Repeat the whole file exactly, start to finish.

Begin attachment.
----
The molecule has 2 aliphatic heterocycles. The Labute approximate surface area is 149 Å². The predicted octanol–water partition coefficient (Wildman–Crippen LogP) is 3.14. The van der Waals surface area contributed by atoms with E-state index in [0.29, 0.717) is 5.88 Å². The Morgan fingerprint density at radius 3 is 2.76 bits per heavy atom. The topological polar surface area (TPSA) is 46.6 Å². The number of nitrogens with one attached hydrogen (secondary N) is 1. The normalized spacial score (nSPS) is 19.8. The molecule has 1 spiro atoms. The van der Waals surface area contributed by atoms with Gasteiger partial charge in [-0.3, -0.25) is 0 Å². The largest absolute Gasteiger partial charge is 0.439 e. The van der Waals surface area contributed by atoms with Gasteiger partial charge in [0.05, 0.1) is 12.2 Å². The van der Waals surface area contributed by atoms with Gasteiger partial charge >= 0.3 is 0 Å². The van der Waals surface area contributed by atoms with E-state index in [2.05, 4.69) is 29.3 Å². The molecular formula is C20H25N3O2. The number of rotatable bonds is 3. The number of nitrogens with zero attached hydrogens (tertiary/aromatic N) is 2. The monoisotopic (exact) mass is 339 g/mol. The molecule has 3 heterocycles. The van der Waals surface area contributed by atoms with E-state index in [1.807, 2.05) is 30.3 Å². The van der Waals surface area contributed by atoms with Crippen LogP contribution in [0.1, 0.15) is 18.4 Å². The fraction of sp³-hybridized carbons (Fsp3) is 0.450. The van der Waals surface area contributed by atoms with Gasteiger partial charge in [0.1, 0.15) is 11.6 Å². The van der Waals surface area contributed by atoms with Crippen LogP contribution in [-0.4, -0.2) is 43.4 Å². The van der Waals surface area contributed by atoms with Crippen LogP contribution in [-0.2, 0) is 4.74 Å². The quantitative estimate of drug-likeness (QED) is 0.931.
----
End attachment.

The molecule has 2 aliphatic heterocycles. The Labute approximate surface area is 149 Å². The predicted octanol–water partition coefficient (Wildman–Crippen LogP) is 3.14. The van der Waals surface area contributed by atoms with E-state index in [0.29, 0.717) is 5.88 Å². The Morgan fingerprint density at radius 3 is 2.76 bits per heavy atom. The topological polar surface area (TPSA) is 46.6 Å². The number of nitrogens with one attached hydrogen (secondary N) is 1. The normalized spacial score (nSPS) is 19.8. The molecule has 1 spiro atoms. The van der Waals surface area contributed by atoms with Gasteiger partial charge in [-0.3, -0.25) is 0 Å². The largest absolute Gasteiger partial charge is 0.439 e. The van der Waals surface area contributed by atoms with Gasteiger partial charge in [0.05, 0.1) is 12.2 Å². The van der Waals surface area contributed by atoms with Gasteiger partial charge >= 0.3 is 0 Å². The van der Waals surface area contributed by atoms with E-state index in [2.05, 4.69) is 29.3 Å². The molecular formula is C20H25N3O2. The number of rotatable bonds is 3. The number of nitrogens with zero attached hydrogens (tertiary/aromatic N) is 2. The monoisotopic (exact) mass is 339 g/mol. The molecule has 3 heterocycles. The van der Waals surface area contributed by atoms with E-state index in [1.807, 2.05) is 30.3 Å². The van der Waals surface area contributed by atoms with Crippen LogP contribution in [0.1, 0.15) is 18.4 Å². The fraction of sp³-hybridized carbons (Fsp3) is 0.450. The van der Waals surface area contributed by atoms with Gasteiger partial charge in [0.1, 0.15) is 11.6 Å². The van der Waals surface area contributed by atoms with Crippen LogP contribution in [-0.4, -0.2) is 43.4 Å². The van der Waals surface area contributed by atoms with Crippen LogP contribution in [-0.2, 0) is 4.74 Å². The quantitative estimate of drug-likeness (QED) is 0.931.